MEH: Quick thoughts on the Jared Cunningham-to-Philly trade


As expected, the Clippers have moved on from Jared Cunningham. But instead of waiving the guard to avoid fully guaranteeing his deal for the rest of the season, the Clippers have traded the combo guard alongside cash to the Philadelphia 76ers, first reported by Woj of Yahoo! Sports.

Unless injury decimated the guard group like last year, Cunningham never had a realistic chance of breaking into the rotation. The starting spots are sewn up as well as the backup shooting guard spot, leaving the backup point guard spot the lone position would Cunningham could inhabit, but it seems Doc Rivers and the coaching staff are dead set on Jordan Farmar catching stride as Darren Collison did mid-season. Instead, for the vet’s minimum and cost of a roster spot, Cunningham was only seen in invaluable, garbage-time minutes.

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  • My lone issue with parting ways with Jared? The Clippers opted to bring Cunningham in as the final player on the roster instead of rookie forward Joe Ingles. Again, barring injury, Cunningham was NEVER going to break into the rotations. Instead, the Clippers could’ve flirted with a possible small forward/small-ball power forward in Ingles this season — Reggie Bullock, Glen Davis, Chris Douglas-Roberts, and Hedo Turkoglu haven’t exactly excelled in their roles this season. Ingles’ numbers in Utah aren’t impressive, but this team desperately needs high intangible guys outside of the starting group and Ingles helps fill that void. Worst-case scenario, we’d be discussing a similar situation on this date, with the Clippers moving on from Ingles (or maybe CDR/Ekpe Udoh) to save money for the immediate future, but you couldn’t have walked away from the experiment saying Doc Rivers and co. didn’t attempt to improve the backup wing situation.

    By trading Cunningham, the Clippers do two things: 1) save money (Arash Markazi says nearly $600K will be saved, depending mostly on how much cash was sent out in the trade and 2) a roster spot is cleared. There’s also this in terms of how the Cunningham trade affects the Clippers in a possible deal:

    Now we wait.

    For what exactly? Could be a number of things.

    For short-term results, the Clippers could call up a D-League player on a 10-day contract (the Utah Jazz have made two 10-day call-ups this season) — in the past few weeks, the team has been linked to former Baylor guard Brady Heslip. Like last season with Sasha Vujacic, Darius Morris, and Stephen Jackson, the Clippers could extend a 10-day contract to a NBA veteran to temporarily plug a hole. If ‘player x’ plays well enough, they could stick on for an additional 10-day deal and possibly for the remainder of the season.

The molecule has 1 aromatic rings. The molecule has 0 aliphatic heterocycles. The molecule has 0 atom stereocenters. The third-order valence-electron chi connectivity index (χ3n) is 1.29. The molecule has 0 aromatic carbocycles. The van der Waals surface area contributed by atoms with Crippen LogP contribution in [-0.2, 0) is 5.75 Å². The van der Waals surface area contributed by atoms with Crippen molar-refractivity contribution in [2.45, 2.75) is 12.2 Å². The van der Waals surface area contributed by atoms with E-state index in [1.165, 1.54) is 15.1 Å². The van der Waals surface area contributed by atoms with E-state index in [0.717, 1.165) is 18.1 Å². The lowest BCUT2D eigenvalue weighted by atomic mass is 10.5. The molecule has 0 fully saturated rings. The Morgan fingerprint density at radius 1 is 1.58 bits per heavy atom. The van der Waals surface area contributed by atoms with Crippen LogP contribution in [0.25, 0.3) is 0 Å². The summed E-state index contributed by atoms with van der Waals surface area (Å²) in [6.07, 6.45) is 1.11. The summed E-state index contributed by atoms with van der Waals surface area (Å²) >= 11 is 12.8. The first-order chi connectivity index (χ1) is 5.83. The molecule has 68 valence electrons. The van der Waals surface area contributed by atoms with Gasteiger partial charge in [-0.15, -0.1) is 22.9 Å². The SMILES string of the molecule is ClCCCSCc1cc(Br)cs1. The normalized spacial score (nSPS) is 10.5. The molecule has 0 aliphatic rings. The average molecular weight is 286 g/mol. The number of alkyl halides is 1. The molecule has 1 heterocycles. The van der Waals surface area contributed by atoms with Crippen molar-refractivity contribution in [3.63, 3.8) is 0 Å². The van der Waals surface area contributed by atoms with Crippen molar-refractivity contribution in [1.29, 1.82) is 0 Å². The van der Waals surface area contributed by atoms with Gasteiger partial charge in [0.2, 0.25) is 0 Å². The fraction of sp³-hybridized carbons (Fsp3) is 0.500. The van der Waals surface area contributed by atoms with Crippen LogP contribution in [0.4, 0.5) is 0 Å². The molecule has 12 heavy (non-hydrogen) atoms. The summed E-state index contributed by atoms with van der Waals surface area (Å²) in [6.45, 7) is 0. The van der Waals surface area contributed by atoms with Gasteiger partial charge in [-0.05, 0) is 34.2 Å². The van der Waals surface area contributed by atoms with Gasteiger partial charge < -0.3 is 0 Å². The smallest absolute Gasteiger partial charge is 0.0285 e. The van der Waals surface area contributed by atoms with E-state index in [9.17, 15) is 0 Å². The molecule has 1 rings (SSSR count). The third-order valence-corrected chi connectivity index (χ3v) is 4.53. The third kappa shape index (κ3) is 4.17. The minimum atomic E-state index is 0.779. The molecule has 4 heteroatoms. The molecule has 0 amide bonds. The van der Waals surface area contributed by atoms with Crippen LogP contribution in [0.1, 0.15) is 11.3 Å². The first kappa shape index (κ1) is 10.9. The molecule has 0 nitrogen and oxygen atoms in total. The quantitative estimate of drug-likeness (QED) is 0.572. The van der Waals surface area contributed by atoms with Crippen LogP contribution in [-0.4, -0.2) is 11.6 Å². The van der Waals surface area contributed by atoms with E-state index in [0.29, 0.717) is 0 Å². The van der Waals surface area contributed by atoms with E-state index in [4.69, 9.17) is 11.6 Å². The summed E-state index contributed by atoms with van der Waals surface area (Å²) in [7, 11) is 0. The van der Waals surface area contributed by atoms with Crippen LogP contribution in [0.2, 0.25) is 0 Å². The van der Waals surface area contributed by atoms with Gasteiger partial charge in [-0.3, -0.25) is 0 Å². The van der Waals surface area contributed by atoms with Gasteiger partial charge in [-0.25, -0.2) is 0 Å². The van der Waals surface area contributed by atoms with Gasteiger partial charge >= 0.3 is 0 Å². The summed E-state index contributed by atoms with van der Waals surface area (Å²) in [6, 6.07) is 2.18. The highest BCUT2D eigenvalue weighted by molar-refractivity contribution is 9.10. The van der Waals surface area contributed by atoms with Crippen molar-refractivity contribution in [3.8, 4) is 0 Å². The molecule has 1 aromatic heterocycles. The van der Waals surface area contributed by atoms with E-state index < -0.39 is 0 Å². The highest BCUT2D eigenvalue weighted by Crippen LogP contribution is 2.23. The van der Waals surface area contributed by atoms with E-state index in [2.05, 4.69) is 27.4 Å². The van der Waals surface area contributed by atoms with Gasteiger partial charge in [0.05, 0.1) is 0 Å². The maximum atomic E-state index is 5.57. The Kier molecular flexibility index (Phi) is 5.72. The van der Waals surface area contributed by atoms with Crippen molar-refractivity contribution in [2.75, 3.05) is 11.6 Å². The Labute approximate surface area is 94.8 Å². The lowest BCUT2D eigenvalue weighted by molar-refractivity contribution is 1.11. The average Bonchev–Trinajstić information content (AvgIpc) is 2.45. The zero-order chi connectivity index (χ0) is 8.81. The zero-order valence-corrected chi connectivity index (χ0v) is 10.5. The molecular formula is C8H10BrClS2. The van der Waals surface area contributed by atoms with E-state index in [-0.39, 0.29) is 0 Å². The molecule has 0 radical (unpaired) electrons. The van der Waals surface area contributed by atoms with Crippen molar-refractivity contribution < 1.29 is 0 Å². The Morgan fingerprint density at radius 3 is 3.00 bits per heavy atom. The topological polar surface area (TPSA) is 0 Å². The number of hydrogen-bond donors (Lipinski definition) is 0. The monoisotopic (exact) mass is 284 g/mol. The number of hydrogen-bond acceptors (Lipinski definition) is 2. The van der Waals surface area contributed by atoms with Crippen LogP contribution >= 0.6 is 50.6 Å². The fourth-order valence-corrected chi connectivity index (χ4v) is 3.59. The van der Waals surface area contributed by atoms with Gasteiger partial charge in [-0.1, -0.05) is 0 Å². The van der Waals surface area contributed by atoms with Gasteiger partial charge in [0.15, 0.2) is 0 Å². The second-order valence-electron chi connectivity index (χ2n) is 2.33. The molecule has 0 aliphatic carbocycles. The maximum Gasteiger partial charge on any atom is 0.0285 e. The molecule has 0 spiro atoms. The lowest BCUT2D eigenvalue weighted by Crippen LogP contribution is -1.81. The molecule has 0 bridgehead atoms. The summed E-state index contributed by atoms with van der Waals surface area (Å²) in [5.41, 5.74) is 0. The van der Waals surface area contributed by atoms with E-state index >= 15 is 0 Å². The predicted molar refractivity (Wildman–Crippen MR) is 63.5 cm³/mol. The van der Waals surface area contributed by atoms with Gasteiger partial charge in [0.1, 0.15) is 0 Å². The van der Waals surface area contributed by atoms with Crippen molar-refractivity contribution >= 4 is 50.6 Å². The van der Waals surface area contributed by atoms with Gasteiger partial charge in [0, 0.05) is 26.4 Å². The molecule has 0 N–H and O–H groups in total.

But let’s be honest: this deal is a slight precursor to whatever happens next. If all pointed signs are true, the Clippers are deep in the market for a starting wing. A few names come to mind here (non-starters will be listed here also):

    • Jeff Green (BOS) — the Celtics are tanking and have made it no secret that green is available.
    • Lance Stephenson (IND) — not exactly a small forward, but he’s available and the Clippers just might get desperate enough to make the move.
    • Wilson Chandler, Danilo Gallinari (DEN) — the Nuggets have just traded Timofey Mozgov to the Cavaliers meaning they’ve basically waived the white flag this season. A fire-sale could ensue and these two will draft plenty of attention around the league.
    • Quincy Pondexter (MEM) — this isn’t a starter kind of guy, but he hasn’t panned out in Memphis so far this season.
    • Jeremy Lamb (OKC) — the same as Pondexter and with Dion Waiters in Oklahoma City, he could become available for cheap

    There could be more guys available as circumstances change throughout the season, but this is pretty much the landscape when looking for an additional wing.

    From what we know, outside of the core five (Paul, Griffin, Crawford, Redick, Jordan), everyone (and everything) is available. I’m not completely buying into Crawford being unattainable — for the right price, this entire roster could be unloaded. That’s not going to happen for numerous reasons, but making Jamal Crawford unavailable in trade talks doesn’t seem like the best way to attack the trade market. Yes the bench is bad, but for several reasons — they can’t defend, perimeter or the paint, rebound, move the ball, and struggle with spreading the floor. If moving on from Crawford equates to finding a starting small forward as well as a few guys who can do some of the above-mentioned skills, you make that deal every day and twice on Thursday.

    But until this mysterious trade is made, we wait.